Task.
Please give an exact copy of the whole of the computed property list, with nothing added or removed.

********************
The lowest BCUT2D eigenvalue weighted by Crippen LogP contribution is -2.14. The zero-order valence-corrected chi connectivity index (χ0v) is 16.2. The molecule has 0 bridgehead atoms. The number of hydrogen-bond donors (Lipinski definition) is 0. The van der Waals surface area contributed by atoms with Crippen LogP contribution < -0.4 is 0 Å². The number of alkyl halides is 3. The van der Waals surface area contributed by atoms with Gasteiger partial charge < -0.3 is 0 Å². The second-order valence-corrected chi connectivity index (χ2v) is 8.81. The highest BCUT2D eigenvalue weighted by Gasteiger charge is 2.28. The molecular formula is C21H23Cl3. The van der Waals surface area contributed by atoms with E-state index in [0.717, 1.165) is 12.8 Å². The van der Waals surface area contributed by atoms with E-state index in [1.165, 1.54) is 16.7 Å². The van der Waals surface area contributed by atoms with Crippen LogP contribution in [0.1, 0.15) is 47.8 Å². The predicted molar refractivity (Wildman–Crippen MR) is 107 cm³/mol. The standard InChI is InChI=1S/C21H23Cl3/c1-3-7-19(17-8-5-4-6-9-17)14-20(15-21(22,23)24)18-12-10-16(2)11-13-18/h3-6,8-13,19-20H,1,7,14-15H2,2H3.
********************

The lowest BCUT2D eigenvalue weighted by Crippen LogP contribution is -2.14. The zero-order valence-corrected chi connectivity index (χ0v) is 16.2. The molecule has 0 bridgehead atoms. The number of hydrogen-bond donors (Lipinski definition) is 0. The van der Waals surface area contributed by atoms with Crippen LogP contribution < -0.4 is 0 Å². The number of alkyl halides is 3. The van der Waals surface area contributed by atoms with Gasteiger partial charge < -0.3 is 0 Å². The second-order valence-corrected chi connectivity index (χ2v) is 8.81. The highest BCUT2D eigenvalue weighted by Gasteiger charge is 2.28. The molecular formula is C21H23Cl3. The van der Waals surface area contributed by atoms with E-state index in [0.717, 1.165) is 12.8 Å². The van der Waals surface area contributed by atoms with E-state index in [1.165, 1.54) is 16.7 Å². The van der Waals surface area contributed by atoms with Crippen LogP contribution in [0.1, 0.15) is 47.8 Å². The predicted molar refractivity (Wildman–Crippen MR) is 107 cm³/mol. The standard InChI is InChI=1S/C21H23Cl3/c1-3-7-19(17-8-5-4-6-9-17)14-20(15-21(22,23)24)18-12-10-16(2)11-13-18/h3-6,8-13,19-20H,1,7,14-15H2,2H3.